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The Problem of Personal Identity

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Wilfrid Laurier University
Gary Foster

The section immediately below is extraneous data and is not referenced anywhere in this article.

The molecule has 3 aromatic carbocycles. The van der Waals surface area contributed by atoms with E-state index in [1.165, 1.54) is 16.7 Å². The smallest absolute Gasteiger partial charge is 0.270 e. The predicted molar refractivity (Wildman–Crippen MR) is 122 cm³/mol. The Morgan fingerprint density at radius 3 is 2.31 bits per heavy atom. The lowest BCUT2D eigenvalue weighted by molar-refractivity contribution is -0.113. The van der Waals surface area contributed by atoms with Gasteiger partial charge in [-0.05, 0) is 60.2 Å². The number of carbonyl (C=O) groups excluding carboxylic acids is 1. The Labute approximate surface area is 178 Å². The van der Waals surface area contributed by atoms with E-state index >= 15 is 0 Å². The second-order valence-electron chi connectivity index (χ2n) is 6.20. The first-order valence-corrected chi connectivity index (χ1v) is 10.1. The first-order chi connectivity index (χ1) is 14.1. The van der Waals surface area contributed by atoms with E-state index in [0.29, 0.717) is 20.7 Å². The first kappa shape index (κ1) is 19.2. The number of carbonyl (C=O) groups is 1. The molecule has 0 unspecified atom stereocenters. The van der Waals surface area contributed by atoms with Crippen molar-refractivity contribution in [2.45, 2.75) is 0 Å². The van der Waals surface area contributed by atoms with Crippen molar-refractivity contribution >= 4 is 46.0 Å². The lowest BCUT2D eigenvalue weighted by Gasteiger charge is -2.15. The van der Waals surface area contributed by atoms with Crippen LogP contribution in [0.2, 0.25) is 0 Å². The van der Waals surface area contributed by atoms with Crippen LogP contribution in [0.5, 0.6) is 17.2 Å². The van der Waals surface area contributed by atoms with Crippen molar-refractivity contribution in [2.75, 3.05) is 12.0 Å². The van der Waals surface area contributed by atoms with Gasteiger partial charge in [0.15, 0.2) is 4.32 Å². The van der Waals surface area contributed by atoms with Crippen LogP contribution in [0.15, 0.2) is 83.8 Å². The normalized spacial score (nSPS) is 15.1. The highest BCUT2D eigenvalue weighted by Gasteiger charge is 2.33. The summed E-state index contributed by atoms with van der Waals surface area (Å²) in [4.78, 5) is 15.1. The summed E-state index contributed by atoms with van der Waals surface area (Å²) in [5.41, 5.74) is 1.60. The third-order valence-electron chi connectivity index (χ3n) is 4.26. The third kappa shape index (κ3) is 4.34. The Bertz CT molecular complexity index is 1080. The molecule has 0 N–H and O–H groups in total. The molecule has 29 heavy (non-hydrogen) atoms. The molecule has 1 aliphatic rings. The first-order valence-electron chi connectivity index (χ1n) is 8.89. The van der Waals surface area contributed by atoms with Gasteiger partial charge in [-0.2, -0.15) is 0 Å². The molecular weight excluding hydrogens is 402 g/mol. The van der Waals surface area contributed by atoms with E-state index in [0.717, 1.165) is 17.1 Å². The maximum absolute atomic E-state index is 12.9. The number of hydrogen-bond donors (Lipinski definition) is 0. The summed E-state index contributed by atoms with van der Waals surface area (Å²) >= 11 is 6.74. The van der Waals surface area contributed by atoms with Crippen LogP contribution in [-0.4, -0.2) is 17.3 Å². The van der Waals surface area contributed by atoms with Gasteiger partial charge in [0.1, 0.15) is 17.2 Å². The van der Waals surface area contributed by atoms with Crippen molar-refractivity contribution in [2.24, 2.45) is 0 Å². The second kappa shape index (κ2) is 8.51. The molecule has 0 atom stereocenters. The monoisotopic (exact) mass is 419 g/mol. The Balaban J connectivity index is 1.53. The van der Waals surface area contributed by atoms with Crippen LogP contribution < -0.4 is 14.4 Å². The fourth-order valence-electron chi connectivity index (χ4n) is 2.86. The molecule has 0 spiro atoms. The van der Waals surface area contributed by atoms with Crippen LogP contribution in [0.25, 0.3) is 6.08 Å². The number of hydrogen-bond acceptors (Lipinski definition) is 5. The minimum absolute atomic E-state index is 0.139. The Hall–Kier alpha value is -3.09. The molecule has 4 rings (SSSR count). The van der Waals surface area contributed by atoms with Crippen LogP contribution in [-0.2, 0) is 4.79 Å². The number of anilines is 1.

The Problem of Personal Identity Change & Identity: A Quick Review Two views about change and sameness (“Identity”): 1. Change requires that something become different than it was; but difference is the opposite of sameness; so nothing can change and still be the same. - Nothing stays the same [Materialism – Heraclitus] -> Atomism (Democritus) - Nothing changes [Idealism – Parmenides] -> Plato 2. Things can undergo some changes … Plato on Body and Soul (p.34) “The soul is the very likeness of the divine, and immortal, and intellectual, and uniform, and indissoluble, and unchangeable… … and the body is the very likeness of the human, and mortal, and unintellectual, and multiform, and dissoluble, and changeable.” Diotima (p.34) - old man, same as an infant - every bit of him is different, and every day he is becoming a new man - and not only his body, for the same thing happens to his soul, desire, pleasures, sufferings, fears same throughout his life The problem of personal identity Given the many changes we undergo during our lives, what makes each of us numerically the same persons for the duration of our lives? A. Changes 1. Bodily Changes 2. Psychological Changes B. Sameness 1. Qualitative Sameness / Identity 2. Numerical Sameness / Identity John Locke on Personal Identity (1689) - Persons vs. Human Beings - Identity is Relative (to classification) - Memory criterion for personal identity “Man” [Human being] vs. Person 1. Human Being: “… is nothing else but an animal of such a certain form” (38) a) “Whoever should see a creature of his own shape or make, though it had no more reason all its life than a cat or a parrot, would still call him a man [human] … a dull irrational man.” (38) b) “Whoever should hear a cat or a parrot discourse, reason, and philosophize, would call or think it nothing but a cat or parrot … very intelligent rational parrot.” (38) 2. Person: “… is a thinking intelligent being, that has reason and reflection, and can consider itself as itself” (39) c) “Consciousness always accompanies thinking, and it is that which makes everyone to be what he calls self” (39) Consciousness and Self 3. - Consciousness: This is Locke’s term for our awareness of our own thoughts and perceptions. - All persons think and perceive, but we are, in addition, conscious of that fact about ourselves 4. - Self: ‘it is by this consciousness everyone is to himself that which he calls self’, and ‘consciousness … is that which makes everyone to be what he calls self’. ‘Of identity and diversity’ - Identity – one and only one thing can exist in a particular place at a particular time. - Diversity – each thing is distinct from all others by virtue of occupying a particular place at a particular time. Identity is relative: “The idea of identity [is] suited to the idea it is applied to” (38) “We must consider the idea … it (identity) is applied to … it being one thing to be the same substance, another to be the same man, and a third the same person.” (38) Is X the same as Y? Locke: The question is incomplete, and cannot be answered until we first clarify what we are asking: Is it the same…WHAT? Is X the same parcel of matter as Y? Is X the same human being as Y? Is X the same person as Y? Is X the same ____ as Y? Rapid and Dramatic Change - After Gregor’s transformation, the result is not the same man, nor the same human being. - And yet, it was Gregor who awoke: “he found himself transformed”. - How can it be Gregor? How can it be the same person? John Locke on Personal Identity “… It is the same self now as it was then.” (39) - Even total (and rapid) bodily changes are possible while remaining the same person: - Re
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